Always seek a second or third opinion for life threatening diseases.

When a close relative had bile duct cancer a few years ago, the doctor at one public hospital suggested chemotherapy to ease the pain. He was already in his 80s.

So we asked an oncologist friend of ours to recommend an oncologist for us for another opinion. The second oncologist spoke to my relative for three hours to find out what were his last wishes and reviewed his medical history again. In the end, he suggested palliative care.

Long story short, the cancer did not kill my relative, a stroke did. We believe he would not survive the chemotherapy.
in my case, chemotherapy and radiotherapy resulted in 100% complete recovery for me. it means they could not detect any more cancer after my treatments. I still proceeded with surgery as a 'precaution'. so I wouldn't have skipped chemo. After I did surgery I even did 2 more rounds of chemo to further kill off any more cancer if it was lingering in my bloodstream.
the alternative for me was to do surgery (before chemo) but since the tumour was big... the risk was that the surgery if not done 'cleanly' would mean it would have a useless surgery. I talked to 2 other successful recoveries (both were stage 3 colorectal cancer) and they went through the same route as me.
The surgery is to remove a part of your colon? What else did they remove? Any long term effect you have to put up with? For my dad’s case the surgery option is to remove pancreas, spleen, part of stomach, intestine, gallbladder dunno what else . I suspect will be left with many long term effects.
 

JangoUnchained

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The surgery is to remove a part of your colon? What else did they remove? Any long term effect you have to put up with? For my dad’s case the surgery option is to remove pancreas, spleen, part of stomach, intestine, gallbladder dunno what else . I suspect will be left with many long term effects.
the surgery was to remove almost my entire rectum. to be specific my tumour was at my rectum (colorectal surgery means it could be anywhere from colon to anus).
after removing my rectum I had to wear a stoma bag for many months before they did another surgery to remove my stoma bag and did a reversal surgery.
yes I had to suffer a lot especially right after my 2 surgeries and even now I am adapting. but I consider all worth it as I am now free of cancer for 1+ year.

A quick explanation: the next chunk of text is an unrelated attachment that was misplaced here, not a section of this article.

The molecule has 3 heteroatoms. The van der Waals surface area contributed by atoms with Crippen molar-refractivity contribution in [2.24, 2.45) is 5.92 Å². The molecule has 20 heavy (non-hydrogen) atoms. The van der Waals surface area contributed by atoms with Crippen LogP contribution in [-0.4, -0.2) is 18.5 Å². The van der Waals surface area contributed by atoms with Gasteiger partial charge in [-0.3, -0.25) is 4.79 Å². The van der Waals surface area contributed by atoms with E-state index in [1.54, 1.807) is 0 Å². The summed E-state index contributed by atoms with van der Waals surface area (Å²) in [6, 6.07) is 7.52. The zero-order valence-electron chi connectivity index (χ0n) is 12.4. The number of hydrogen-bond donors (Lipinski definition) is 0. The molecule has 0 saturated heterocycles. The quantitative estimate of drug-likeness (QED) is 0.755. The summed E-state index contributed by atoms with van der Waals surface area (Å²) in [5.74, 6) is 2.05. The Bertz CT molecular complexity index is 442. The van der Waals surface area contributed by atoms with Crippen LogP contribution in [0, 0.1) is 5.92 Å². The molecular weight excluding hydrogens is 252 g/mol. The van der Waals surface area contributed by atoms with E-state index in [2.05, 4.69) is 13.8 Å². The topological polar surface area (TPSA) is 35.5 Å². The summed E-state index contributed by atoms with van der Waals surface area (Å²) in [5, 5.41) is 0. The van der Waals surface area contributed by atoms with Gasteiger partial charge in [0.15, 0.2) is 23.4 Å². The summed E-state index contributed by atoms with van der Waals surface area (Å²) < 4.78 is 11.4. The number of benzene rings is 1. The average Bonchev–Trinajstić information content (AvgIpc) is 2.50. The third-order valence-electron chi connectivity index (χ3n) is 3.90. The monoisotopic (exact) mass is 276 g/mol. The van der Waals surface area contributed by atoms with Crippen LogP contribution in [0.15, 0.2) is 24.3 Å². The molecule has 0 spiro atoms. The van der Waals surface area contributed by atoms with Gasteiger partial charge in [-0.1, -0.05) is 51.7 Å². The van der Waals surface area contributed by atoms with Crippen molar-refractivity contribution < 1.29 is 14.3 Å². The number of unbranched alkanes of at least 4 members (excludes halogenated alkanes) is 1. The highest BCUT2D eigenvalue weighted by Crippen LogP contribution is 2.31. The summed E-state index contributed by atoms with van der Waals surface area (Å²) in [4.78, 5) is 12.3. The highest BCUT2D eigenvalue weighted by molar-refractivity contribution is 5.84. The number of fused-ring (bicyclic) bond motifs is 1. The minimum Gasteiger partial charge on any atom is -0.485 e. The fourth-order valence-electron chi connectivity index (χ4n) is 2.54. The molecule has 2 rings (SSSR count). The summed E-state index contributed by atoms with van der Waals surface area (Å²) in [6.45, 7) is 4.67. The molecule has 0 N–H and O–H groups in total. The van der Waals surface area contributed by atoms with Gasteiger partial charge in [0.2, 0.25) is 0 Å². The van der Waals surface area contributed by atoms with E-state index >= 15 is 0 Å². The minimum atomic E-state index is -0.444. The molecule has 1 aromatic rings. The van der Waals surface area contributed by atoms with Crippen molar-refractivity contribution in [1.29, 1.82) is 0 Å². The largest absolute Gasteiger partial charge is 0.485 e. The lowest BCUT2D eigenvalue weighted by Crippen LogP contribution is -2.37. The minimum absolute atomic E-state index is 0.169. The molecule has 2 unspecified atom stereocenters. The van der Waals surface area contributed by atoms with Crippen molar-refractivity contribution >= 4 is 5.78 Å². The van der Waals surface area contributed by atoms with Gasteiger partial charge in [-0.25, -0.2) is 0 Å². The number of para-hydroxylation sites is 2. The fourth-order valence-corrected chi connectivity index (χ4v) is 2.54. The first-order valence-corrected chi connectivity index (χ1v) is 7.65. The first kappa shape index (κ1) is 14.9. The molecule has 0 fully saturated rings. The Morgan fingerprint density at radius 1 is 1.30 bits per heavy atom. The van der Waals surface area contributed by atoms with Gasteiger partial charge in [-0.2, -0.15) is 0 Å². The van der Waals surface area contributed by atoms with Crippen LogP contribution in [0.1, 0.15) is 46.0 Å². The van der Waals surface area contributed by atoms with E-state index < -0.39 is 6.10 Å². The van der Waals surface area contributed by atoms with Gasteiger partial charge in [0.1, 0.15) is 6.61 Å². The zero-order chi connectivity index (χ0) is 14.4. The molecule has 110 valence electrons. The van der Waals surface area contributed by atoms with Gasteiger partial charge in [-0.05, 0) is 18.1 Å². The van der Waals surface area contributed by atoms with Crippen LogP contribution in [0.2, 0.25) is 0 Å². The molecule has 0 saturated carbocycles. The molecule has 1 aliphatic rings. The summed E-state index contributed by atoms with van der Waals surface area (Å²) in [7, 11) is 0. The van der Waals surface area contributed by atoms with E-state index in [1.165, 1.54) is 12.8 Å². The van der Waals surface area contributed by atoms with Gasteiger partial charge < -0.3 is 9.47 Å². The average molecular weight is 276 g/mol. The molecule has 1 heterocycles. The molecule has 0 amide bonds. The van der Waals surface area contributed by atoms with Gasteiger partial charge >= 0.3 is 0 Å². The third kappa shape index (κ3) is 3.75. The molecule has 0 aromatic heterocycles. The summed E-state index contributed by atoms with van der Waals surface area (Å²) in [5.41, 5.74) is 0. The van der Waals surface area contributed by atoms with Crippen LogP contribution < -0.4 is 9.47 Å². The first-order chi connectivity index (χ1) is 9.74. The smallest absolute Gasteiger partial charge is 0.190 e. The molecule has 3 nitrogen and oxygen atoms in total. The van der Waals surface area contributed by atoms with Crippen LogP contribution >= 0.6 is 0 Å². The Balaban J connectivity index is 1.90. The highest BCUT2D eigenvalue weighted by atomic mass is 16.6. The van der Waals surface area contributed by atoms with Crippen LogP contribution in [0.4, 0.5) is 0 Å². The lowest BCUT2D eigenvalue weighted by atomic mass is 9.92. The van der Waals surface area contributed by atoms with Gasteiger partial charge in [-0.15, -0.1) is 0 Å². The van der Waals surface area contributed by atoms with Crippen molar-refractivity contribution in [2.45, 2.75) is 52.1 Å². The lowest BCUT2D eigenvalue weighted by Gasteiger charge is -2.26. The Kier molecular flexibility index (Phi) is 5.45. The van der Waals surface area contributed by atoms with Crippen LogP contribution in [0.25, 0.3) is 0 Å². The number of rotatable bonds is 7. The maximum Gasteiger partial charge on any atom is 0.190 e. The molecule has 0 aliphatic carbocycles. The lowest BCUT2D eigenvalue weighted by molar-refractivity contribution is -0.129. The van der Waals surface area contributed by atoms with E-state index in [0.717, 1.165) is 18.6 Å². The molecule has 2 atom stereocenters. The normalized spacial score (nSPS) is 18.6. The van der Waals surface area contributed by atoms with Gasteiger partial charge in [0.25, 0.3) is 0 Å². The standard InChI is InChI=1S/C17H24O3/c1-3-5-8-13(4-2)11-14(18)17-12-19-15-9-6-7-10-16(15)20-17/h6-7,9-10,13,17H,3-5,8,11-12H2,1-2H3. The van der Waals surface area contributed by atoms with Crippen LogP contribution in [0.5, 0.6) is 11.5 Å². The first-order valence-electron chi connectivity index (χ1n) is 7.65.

RadEoNic

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Liver cancer.

Some regrets always come to my mind. Did I kill him by bringing him to private.
u did what u can at that point of time

my father’s cancer was detected when I went home to find him sitting in a pool of his own blood.

he insisted that it was just his piles and just wanted to wash it off and go back to his iPad but I insisted in bring him to A&E immediately.

if I did not do that, he would probably have died of cancer as it would not be able to be detected any other way

life is difficult as it is. Just do what we can at the point when we encounter it and try not to blame yourself
 

JangoUnchained

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Jiayou bro

Care to share how chemo was painful?
I have a different opinion on this. if you are young... (say below 50), chemo should be bearable. I still manage to go to work and look after my kids while doing my months of chemo (there are some super bad days you just want to sleep and sleep).
I have no negative health issues due to chemo. I see it as as the lesser of evils (chemo effects vs my cancer cells increasing).
 

xojexx1

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I was diagnosed with nasopharyngeal (nose) cancer (Stage 3) in February 2020. I am in my mid-40s; I am a husband and a father (to a three-year-old toddler).

It was my wife who asked me to see a doctor when she observed an unnatural lump (protruding) on the left side of my face (just below my ear) back in early December 2019. On my first consultation, the doctor at the polyclinic gave me antibiotics -- enough for three weeks -- as she thought it might have been an infection; it didn't subside. My following consultation was much shorter because the doctor (different from the first) hastily wrote a letter, referring me to TTSH (ear, nose and throat department) for a biopsy.

On my first visit to TTSH, the specialist first did a scope through both my nostrils and down to the top of my throat. He took some photos, collected some tissues and didn't really say much to me. The nurse told me that the results would be out within a few days and would call me before my next appointment. Becoming a little worried, I called the ENT department. The woman on the phone told me that they would try to bring forward my appointment if there were cancellations and insisted that it would be better for the doctor to explain to me in person during my consultation. This was just before Chinese New Year 2020. In the end, they managed to squeeze a time for me on the third day of CNY.